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Marguerite Sullivan on Independent Media, Persuading Policymakers, and Jailed Bloggers

Antonio Lambino's picture

CommGAP recently interviewed Marguerite H. Sullivan, Senior Director of the National Endowment for Democracy's Center for International Media Assistance (NED-CIMA).  She talked  about the need for a broader conception of independent media, how to persuade policymakers on Capitol Hill, and the alarming number of jailed bloggers around the world.  Here's a partial transcript:

CommGAP: What is your definition of “media development” or “media assistance”?

SULLIVAN: When we talk about the environment in which an independent media can flourish, it’s like a stool with a number of legs, which include the following: professional journalists; a strong legal enabling environment for journalists; and media literacy on the part of the public. This means that citizens should be enlightened consumers of the media. It also means good governance; that the government has an operative system that is responsive to media inquiries, and has in place efficient and effective mechanisms to get information of public interest out to the people.

What the Public Would Want If It Knew Better

Anne-Katrin Arnold's picture

We have often moaned about opinion polls and their limited value on this blog. You know, those things where people get asked about their favorite toothpaste and that gets sold as public opinion? The question, of course, is how to do it better. Public opinion is an intricate phenomenon. We don't really know how to define the public to begin with, let alone how to figure out their opinion.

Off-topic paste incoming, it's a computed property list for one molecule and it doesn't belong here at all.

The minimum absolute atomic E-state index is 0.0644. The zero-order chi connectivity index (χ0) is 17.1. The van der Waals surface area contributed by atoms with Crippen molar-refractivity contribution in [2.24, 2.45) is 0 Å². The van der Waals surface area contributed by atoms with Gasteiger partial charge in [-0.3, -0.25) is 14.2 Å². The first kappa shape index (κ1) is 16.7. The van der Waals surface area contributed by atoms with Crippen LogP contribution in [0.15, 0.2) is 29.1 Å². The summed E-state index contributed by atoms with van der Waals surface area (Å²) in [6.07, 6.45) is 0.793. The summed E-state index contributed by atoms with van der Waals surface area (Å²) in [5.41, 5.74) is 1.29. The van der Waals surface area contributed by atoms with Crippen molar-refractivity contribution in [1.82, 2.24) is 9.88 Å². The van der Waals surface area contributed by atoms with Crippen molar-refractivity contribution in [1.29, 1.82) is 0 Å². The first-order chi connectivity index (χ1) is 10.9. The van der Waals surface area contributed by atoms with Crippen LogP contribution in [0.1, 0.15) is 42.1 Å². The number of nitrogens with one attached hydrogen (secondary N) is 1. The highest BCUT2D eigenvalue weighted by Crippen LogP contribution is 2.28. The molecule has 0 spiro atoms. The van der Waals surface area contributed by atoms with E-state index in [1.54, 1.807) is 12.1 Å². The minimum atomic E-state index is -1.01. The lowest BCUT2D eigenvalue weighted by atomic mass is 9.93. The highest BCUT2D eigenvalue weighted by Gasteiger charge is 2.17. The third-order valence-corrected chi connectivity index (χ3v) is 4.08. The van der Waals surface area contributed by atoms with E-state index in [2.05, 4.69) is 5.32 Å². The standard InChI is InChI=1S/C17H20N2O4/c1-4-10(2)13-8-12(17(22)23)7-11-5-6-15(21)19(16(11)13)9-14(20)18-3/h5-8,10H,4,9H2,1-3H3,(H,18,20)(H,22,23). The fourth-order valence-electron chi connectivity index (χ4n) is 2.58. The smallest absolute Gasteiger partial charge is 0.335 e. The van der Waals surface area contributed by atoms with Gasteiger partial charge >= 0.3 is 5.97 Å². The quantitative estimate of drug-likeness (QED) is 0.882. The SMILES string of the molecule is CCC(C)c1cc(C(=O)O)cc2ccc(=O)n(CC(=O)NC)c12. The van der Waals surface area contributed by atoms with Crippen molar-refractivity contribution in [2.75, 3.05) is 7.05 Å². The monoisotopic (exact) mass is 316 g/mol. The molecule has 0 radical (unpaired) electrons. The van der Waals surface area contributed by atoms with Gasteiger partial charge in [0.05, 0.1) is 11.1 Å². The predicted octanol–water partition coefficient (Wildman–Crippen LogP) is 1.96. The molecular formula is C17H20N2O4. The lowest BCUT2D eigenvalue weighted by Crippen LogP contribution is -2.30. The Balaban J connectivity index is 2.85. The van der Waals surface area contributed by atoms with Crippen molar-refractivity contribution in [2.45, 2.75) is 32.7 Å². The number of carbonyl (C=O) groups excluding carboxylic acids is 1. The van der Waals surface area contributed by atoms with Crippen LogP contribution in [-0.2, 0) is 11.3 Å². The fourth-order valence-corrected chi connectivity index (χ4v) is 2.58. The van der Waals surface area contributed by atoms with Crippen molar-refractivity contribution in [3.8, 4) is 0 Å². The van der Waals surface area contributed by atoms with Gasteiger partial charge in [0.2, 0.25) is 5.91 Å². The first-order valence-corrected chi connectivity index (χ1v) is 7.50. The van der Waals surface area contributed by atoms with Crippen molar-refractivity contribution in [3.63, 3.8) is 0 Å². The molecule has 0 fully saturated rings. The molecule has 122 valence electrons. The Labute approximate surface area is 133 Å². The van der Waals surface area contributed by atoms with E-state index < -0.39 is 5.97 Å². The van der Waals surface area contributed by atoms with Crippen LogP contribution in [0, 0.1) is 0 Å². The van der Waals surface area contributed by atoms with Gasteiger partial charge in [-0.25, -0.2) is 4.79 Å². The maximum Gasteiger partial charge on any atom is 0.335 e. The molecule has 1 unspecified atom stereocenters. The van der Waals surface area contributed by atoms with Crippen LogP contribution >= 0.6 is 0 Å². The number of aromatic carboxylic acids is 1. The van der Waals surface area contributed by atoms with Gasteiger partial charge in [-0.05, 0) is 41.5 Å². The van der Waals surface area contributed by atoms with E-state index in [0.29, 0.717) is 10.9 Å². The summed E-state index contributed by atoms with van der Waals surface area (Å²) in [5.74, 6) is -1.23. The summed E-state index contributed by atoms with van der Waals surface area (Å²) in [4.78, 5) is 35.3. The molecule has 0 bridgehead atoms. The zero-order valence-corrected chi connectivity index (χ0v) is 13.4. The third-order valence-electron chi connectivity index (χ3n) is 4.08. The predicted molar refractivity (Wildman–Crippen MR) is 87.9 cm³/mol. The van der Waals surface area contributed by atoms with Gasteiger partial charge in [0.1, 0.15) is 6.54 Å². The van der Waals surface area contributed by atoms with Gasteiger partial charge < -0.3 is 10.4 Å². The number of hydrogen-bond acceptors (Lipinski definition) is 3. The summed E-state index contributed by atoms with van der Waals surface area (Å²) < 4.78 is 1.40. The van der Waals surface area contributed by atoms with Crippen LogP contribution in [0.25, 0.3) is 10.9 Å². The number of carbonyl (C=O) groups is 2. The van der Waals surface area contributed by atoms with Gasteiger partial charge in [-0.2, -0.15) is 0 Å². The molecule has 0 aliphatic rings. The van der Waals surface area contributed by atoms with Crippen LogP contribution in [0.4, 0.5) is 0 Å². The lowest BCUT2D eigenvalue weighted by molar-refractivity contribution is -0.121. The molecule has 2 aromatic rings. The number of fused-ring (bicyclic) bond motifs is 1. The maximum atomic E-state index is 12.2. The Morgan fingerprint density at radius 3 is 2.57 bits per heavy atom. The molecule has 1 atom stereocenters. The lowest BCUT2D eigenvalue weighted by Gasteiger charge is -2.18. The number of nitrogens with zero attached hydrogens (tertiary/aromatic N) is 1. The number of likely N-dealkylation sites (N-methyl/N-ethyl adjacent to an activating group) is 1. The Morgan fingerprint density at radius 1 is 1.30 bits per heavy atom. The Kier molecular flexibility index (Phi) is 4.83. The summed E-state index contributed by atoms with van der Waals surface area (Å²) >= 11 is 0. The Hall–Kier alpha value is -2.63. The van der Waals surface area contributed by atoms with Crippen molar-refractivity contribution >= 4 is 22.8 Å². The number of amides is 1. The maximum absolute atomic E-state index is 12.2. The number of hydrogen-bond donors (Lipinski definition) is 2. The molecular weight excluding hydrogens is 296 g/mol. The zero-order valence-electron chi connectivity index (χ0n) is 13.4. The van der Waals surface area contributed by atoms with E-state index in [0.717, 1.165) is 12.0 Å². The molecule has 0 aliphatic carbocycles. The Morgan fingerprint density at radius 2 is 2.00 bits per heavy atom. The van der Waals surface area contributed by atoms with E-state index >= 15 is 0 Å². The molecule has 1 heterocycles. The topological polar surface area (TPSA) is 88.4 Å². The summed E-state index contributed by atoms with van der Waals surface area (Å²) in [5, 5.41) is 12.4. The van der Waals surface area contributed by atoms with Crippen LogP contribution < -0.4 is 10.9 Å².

There's been a great model around since the mid 90s: Deliberative Polling. Introduced by James Fishkin, Deliberative Polls are designed to "show what the public would think about the issues, if it thought more earnestly and had more information about them,” to provide a “glimpse of the hypothetical public” (Luskin, Fishkin, and Jowell, 2002). It works like this:

A Governance Reform Message from Barney Frank

Sina Odugbemi's picture

The landmark piece of legislation that President Obama signed into law yesterday - The Wall Street Reform and Consumer Protection Act, 2010 - was a massive lift for all concerned. Students of governance always say that a crisis is one of the best opportunities for reform, yet the fact of the global financial crisis has not made the reform of financial services an easy lift in any country. And we all know why: banks are rich and they can hire the best lobbyists either to block or water down the reform. So, the reform process has been tough, but now we have the historic legislation.

Last Thursday night, Charlie Rose interviewed Barney Frank, the Chair of the Financial Services Committee of the US House of Representatives. Frank, together with Senator Dodd, his opposite number in the Senate, shepherded the new law through Congress over many tough months. Towards the end of the interview, Rose asked him to reflect on the lessons of the reform process itself. What had he learned? You might be surprised by one of the things he said; but, then, if you have been reading this blog, you might not be.

Here is what he said: 

Public Engagement in Policy Making: the Kerala Way

Sabina Panth's picture


In my previous post I discussed the importance of harmonizing national/regional development goals and priorities with local needs and aspirations and mentioned the Indian State of Kerala that has utilized the decentralized platform to integrate social accountability measures into local governance planning.  In this blog, I will summarize the Kerala experience, drawing from the paper on the subject by S.M Vijayanand.

*Ke Nako: Celebration and Interrogation

Naniette Coleman's picture